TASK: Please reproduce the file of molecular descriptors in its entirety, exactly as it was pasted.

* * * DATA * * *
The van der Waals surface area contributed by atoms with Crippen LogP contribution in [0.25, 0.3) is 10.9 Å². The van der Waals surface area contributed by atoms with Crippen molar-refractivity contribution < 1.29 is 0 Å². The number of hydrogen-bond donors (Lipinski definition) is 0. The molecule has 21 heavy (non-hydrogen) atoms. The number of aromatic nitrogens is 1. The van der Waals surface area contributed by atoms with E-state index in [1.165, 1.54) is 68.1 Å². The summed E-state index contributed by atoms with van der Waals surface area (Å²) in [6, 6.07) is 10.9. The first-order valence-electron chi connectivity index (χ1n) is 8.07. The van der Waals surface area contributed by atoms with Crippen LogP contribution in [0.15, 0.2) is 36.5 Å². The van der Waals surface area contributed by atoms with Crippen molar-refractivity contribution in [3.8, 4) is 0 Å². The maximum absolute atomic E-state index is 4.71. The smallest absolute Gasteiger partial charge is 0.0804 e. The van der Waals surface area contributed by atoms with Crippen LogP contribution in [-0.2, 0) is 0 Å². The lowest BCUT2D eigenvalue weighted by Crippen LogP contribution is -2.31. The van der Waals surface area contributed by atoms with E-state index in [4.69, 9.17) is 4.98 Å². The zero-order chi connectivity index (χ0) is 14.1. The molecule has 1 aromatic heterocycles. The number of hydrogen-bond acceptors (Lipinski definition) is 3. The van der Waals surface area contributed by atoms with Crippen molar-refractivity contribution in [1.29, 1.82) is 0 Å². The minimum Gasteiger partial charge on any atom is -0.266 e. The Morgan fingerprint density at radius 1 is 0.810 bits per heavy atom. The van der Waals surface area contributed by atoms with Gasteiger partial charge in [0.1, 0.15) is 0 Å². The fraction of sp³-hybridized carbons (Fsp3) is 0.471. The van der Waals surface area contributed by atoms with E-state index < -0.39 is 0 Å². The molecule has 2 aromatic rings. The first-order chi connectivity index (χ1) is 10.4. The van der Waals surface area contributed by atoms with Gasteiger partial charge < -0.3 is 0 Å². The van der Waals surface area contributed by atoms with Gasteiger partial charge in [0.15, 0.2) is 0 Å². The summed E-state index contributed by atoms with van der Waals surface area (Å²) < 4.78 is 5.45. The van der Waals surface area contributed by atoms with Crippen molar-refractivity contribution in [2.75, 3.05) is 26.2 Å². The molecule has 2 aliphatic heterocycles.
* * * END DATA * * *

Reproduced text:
The van der Waals surface area contributed by atoms with Crippen LogP contribution in [0.25, 0.3) is 10.9 Å². The van der Waals surface area contributed by atoms with Crippen molar-refractivity contribution < 1.29 is 0 Å². The number of hydrogen-bond donors (Lipinski definition) is 0. The molecule has 21 heavy (non-hydrogen) atoms. The number of aromatic nitrogens is 1. The van der Waals surface area contributed by atoms with E-state index in [1.165, 1.54) is 68.1 Å². The summed E-state index contributed by atoms with van der Waals surface area (Å²) in [6, 6.07) is 10.9. The first-order valence-electron chi connectivity index (χ1n) is 8.07. The van der Waals surface area contributed by atoms with Crippen LogP contribution in [0.15, 0.2) is 36.5 Å². The van der Waals surface area contributed by atoms with Crippen molar-refractivity contribution in [3.8, 4) is 0 Å². The maximum absolute atomic E-state index is 4.71. The smallest absolute Gasteiger partial charge is 0.0804 e. The van der Waals surface area contributed by atoms with Crippen LogP contribution in [-0.2, 0) is 0 Å². The lowest BCUT2D eigenvalue weighted by Crippen LogP contribution is -2.31. The van der Waals surface area contributed by atoms with E-state index in [4.69, 9.17) is 4.98 Å². The zero-order chi connectivity index (χ0) is 14.1. The molecule has 1 aromatic heterocycles. The number of hydrogen-bond acceptors (Lipinski definition) is 3. The van der Waals surface area contributed by atoms with Crippen molar-refractivity contribution in [1.29, 1.82) is 0 Å². The minimum Gasteiger partial charge on any atom is -0.266 e. The Morgan fingerprint density at radius 1 is 0.810 bits per heavy atom. The van der Waals surface area contributed by atoms with Gasteiger partial charge in [0.1, 0.15) is 0 Å². The fraction of sp³-hybridized carbons (Fsp3) is 0.471. The van der Waals surface area contributed by atoms with E-state index < -0.39 is 0 Å². The molecule has 2 aromatic rings. The first-order chi connectivity index (χ1) is 10.4. The van der Waals surface area contributed by atoms with Gasteiger partial charge < -0.3 is 0 Å². The van der Waals surface area contributed by atoms with Gasteiger partial charge in [0.15, 0.2) is 0 Å². The summed E-state index contributed by atoms with van der Waals surface area (Å²) < 4.78 is 5.45. The van der Waals surface area contributed by atoms with Crippen molar-refractivity contribution in [2.75, 3.05) is 26.2 Å². The molecule has 2 aliphatic heterocycles.